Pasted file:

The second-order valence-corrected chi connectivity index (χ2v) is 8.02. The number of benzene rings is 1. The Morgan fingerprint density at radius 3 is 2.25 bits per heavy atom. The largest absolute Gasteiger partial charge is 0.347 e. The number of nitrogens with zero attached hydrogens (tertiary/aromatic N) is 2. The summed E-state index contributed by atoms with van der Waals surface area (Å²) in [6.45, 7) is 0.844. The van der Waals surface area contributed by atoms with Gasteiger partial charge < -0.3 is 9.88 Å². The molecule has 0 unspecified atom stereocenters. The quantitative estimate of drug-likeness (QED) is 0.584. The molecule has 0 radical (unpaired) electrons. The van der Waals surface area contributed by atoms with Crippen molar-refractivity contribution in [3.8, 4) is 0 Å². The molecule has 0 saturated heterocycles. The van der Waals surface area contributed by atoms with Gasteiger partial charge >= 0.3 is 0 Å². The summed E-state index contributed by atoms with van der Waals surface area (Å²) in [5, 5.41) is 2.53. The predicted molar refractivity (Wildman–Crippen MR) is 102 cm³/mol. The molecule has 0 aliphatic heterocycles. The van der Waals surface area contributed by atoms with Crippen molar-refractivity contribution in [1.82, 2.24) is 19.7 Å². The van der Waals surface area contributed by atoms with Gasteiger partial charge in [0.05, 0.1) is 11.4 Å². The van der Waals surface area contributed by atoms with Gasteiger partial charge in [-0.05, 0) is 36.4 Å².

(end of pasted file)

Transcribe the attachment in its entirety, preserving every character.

The second-order valence-corrected chi connectivity index (χ2v) is 8.02. The number of benzene rings is 1. The Morgan fingerprint density at radius 3 is 2.25 bits per heavy atom. The largest absolute Gasteiger partial charge is 0.347 e. The number of nitrogens with zero attached hydrogens (tertiary/aromatic N) is 2. The summed E-state index contributed by atoms with van der Waals surface area (Å²) in [6.45, 7) is 0.844. The van der Waals surface area contributed by atoms with Gasteiger partial charge < -0.3 is 9.88 Å². The molecule has 0 unspecified atom stereocenters. The quantitative estimate of drug-likeness (QED) is 0.584. The molecule has 0 radical (unpaired) electrons. The van der Waals surface area contributed by atoms with Crippen molar-refractivity contribution in [3.8, 4) is 0 Å². The molecule has 0 saturated heterocycles. The van der Waals surface area contributed by atoms with Gasteiger partial charge >= 0.3 is 0 Å². The summed E-state index contributed by atoms with van der Waals surface area (Å²) in [5, 5.41) is 2.53. The predicted molar refractivity (Wildman–Crippen MR) is 102 cm³/mol. The molecule has 0 aliphatic heterocycles. The van der Waals surface area contributed by atoms with Crippen molar-refractivity contribution in [1.82, 2.24) is 19.7 Å². The van der Waals surface area contributed by atoms with Gasteiger partial charge in [0.05, 0.1) is 11.4 Å². The van der Waals surface area contributed by atoms with Gasteiger partial charge in [-0.05, 0) is 36.4 Å².